Virginia Tech Weed Identification Guide

Mayweed Chamomile: Anthemis cotula

Weed Description:  Winter or summer annual with finely dissected leaves that may reach 2 feet in height.  Primarily a weed of landscapes, nursery, and some agronomic crops that is found throughout the United States.


Seedling:  Stems below the cotyledons (hypocotyls) are green and become maroon with age.  Cotyledons are thick and smooth, approximately 7 to 8 mm long.  The first true leaves are opposite, but all subsequent leaves are alternate.  All true leaves are thick and finely dissected with some short hairs.

Leaves:  Alternate, finely dissected, approximately 3/4 to 2 1/2 inches long and 1 inch wide.  Leaves emit an unpleasant odor and may have some short hairs.

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Stems:  Erect, branching, usually without hairs.

Roots:  Taproot and fibrous root system.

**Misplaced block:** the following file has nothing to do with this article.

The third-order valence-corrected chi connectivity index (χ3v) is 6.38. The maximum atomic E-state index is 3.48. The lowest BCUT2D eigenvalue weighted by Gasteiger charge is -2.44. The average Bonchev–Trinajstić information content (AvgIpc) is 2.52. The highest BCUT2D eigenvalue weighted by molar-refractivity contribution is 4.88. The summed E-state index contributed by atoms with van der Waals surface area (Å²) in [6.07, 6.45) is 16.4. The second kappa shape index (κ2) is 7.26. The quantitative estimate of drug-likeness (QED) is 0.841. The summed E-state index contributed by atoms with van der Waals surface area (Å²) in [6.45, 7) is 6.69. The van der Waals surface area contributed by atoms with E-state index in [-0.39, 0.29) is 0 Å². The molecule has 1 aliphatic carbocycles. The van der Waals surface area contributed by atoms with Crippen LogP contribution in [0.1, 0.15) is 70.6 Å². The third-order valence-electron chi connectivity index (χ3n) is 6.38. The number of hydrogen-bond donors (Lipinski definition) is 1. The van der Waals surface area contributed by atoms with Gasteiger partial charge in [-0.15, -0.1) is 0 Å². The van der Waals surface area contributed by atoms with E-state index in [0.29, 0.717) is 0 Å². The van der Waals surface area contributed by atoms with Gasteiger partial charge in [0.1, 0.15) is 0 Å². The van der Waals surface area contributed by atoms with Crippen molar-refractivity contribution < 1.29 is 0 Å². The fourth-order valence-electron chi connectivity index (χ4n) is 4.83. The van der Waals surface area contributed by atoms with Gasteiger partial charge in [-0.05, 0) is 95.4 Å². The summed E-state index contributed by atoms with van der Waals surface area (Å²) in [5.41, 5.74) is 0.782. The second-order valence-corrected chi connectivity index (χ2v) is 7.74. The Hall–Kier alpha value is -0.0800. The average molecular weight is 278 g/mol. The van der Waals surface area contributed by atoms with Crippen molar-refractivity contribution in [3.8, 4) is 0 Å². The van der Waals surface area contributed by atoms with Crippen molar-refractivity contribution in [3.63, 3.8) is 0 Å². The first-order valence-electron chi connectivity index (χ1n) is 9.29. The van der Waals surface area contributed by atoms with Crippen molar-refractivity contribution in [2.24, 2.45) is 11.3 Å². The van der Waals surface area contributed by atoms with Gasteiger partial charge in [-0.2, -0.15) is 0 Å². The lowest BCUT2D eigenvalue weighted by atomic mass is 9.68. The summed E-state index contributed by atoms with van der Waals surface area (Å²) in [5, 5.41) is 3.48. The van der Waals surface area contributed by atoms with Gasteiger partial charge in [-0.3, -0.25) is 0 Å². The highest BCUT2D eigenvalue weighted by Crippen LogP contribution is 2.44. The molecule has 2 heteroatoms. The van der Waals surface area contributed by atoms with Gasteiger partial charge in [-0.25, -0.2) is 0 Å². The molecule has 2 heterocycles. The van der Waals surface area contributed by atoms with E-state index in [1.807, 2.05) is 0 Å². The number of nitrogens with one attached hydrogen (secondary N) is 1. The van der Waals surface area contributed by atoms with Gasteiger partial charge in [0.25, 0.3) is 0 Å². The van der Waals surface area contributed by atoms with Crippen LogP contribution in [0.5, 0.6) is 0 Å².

Fruit:  An achene that is approximately 1.2 to 1.8 mm long.

Flowers:  Occur in solitary heads at the ends of branches.  Flowers are approximately 2/3 to 1 1/3 inches in diameter and are white (ray flowers) with yellow centers (disk flowers).  White ray flowers have 3 distinct teeth. mayweed6-1.jpg (87489 bytes)
mayweed6-1d.jpg (35728 bytes) Identifying Characteristics:  Plants with finely dissected leaves that emit an unpleasant odor and have white flowers with a yellow center.  Mayweed chamomile may resemble Dogfennel (Eupatorium capillifolium) when in the seedling stage, however dogfennel seedlings have petiolated cotyledons and hairy stems.  Pineapple-weed (Matricaria matricarioides) also has similar characteristics, but has green flowers and emits a pineapple-like odor when crushed.